Those are the six principles of successful ideas. To summarize, here’s our checklist for creating a successful idea: a Simple Unexpected Concrete Credentialed Emotional Story. A clever observer will note that this sentence can be compacted into the acronym SUCCESs. This is sheer coincidence, of course. (Okay, we admit, SUCCESs is a little corny. We could have changed “Simple” to “Core” and reordered a few letters. But, you have to admit, CCUCES is less memorable.)
No plan survives contact with the enemy. No doubt this principle has resonance for people who have no military experience whatsoever. No sales plan survives contact with the customer. No lesson plan survives contact with teenagers.
It’s hard to make ideas stick in a noisy, unpredictable, chaotic environment. If we’re to succeed, the first step is this: Be simple. Not simple in terms of “dumbing down” or “sound bites.” You don’t have to speak in monosyllables to be simple. What we mean by “simple” is finding the core of the idea.
“Finding the core” means stripping an idea down to its most critical essence. To get to the core, we’ve got to weed out superfluous and tangential elements. But that’s the easy part. The hard part is weeding out ideas that may be really important but just aren’t the most important idea. The Army’s Commander’s Intent forces its officers to highlight the most important goal of an operation. The value of the Intent comes from its singularity. You can’t have five North Stars, you can’t have five “most important goals,” and you can’t have five Commander’s Intents. Finding the core is analogous to writing the Commander’s Intent—it’s about discarding a lot of great insights in order to let the most important insight shine.
In fact, we’ll follow our own advice and strip this book down to its core. Here it is: There are two steps in making your ideas sticky—Step 1 is to find the core, and Step 2 is to translate the core using the SUCCESs checklist. That’s it.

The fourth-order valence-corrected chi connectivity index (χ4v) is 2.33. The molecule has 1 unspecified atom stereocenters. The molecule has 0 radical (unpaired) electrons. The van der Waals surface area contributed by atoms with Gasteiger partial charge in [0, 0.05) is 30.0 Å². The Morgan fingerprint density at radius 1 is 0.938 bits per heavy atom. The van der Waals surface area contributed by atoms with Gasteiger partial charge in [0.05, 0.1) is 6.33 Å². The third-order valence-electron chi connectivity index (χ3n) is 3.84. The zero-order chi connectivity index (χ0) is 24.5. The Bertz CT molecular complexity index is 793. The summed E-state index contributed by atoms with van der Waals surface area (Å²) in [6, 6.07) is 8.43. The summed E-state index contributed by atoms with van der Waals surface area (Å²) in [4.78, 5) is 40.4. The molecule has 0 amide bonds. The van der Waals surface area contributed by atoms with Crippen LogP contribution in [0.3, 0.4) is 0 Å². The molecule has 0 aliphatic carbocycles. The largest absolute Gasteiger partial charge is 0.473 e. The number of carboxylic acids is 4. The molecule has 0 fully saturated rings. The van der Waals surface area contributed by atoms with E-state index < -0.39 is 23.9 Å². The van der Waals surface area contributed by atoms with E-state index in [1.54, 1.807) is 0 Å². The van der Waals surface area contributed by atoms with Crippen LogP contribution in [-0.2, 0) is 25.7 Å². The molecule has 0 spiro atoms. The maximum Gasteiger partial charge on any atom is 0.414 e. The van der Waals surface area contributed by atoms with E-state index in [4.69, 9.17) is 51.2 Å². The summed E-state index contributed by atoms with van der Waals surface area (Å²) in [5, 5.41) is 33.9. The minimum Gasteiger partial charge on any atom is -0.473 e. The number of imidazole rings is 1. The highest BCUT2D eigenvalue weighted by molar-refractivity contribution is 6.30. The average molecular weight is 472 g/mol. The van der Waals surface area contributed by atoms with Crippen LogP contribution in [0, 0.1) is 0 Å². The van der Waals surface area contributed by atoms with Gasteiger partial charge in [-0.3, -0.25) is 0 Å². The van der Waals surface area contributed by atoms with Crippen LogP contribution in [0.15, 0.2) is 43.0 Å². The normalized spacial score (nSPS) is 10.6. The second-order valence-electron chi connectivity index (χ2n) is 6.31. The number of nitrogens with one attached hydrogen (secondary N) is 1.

Simplicity and Compactness
At one level, the idea of compactness is uncontroversial. Rarely will you get advice to make your communications lengthy and convoluted, unless you write interestate disclosures for a credit card company. We know that sentences are better than paragraphs. Two bullet points are better than five. Easy words are better than hard words. It’s a bandwidth issue: The more we reduce the amount of information in an idea, the stickier it will be.
But let’s be clear: Compactness alone isn’t enough. We could latch on to a compact message that isn’t core; in other words, a pithy slogan that doesn’t reflect our Commander’s Intent. Compact messages may be sticky, but that says nothing about their worth. We can imagine compact messages that are lies (“The earth is flat”), compact messages that are irrelevant (“Goats like sprouts”), and compact messages that are ill-advised (“Never let a day pass without a shoe purchase”).
In other cases, compactness itself can come to seem an unworthy goal. Lots of us have expertise in particular areas. Becoming an expert in something means that we become more and more fascinated by nuance and complexity. That’s when the Curse of Knowledge kicks in, and we start to forget what it’s like not to know what we know. At that point, making something simple can seem like “dumbing down.” As an expert, we don’t want to be accused of propagating sound bites or pandering to the lowest common denominator. Simplifying, we fear, can devolve into oversimplifying.
So if we’re going to define “simple” as core and compact, we need to assure ourselves that compactness is worth striving for. We’ve already got core, why do we need compact? Aren’t “stripped-down” ideas inherently less useful than fully elaborated ideas? Suppose we took compactness to its most extreme form. Is it possible to say something meaningful in the span of a sound bite?